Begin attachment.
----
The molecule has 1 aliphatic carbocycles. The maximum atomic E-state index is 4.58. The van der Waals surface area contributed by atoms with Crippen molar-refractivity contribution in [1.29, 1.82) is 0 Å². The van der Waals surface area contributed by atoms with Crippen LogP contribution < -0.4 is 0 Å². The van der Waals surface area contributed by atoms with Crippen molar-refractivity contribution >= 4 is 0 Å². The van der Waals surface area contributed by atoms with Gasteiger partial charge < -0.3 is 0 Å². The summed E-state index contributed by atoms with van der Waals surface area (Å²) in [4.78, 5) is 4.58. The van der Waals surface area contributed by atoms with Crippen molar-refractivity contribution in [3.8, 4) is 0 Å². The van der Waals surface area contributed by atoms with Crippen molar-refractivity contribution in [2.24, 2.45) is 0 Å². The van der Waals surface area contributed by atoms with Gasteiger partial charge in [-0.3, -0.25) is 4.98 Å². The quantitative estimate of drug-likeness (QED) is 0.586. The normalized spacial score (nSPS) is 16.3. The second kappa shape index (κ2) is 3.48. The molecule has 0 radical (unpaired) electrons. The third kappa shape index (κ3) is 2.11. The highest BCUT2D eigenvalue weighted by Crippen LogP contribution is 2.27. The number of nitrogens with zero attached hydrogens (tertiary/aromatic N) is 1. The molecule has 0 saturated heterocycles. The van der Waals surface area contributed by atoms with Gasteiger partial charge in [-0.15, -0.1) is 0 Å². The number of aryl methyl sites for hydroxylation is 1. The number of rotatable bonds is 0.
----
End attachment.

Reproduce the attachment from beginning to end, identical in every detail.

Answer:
The molecule has 1 aliphatic carbocycles. The maximum atomic E-state index is 4.58. The van der Waals surface area contributed by atoms with Crippen molar-refractivity contribution in [1.29, 1.82) is 0 Å². The van der Waals surface area contributed by atoms with Crippen LogP contribution < -0.4 is 0 Å². The van der Waals surface area contributed by atoms with Crippen molar-refractivity contribution >= 4 is 0 Å². The van der Waals surface area contributed by atoms with Gasteiger partial charge < -0.3 is 0 Å². The summed E-state index contributed by atoms with van der Waals surface area (Å²) in [4.78, 5) is 4.58. The van der Waals surface area contributed by atoms with Crippen molar-refractivity contribution in [3.8, 4) is 0 Å². The van der Waals surface area contributed by atoms with Crippen molar-refractivity contribution in [2.24, 2.45) is 0 Å². The van der Waals surface area contributed by atoms with Gasteiger partial charge in [-0.3, -0.25) is 4.98 Å². The quantitative estimate of drug-likeness (QED) is 0.586. The normalized spacial score (nSPS) is 16.3. The second kappa shape index (κ2) is 3.48. The molecule has 0 radical (unpaired) electrons. The third kappa shape index (κ3) is 2.11. The highest BCUT2D eigenvalue weighted by Crippen LogP contribution is 2.27. The number of nitrogens with zero attached hydrogens (tertiary/aromatic N) is 1. The molecule has 0 saturated heterocycles. The van der Waals surface area contributed by atoms with Gasteiger partial charge in [-0.15, -0.1) is 0 Å². The number of aryl methyl sites for hydroxylation is 1. The number of rotatable bonds is 0.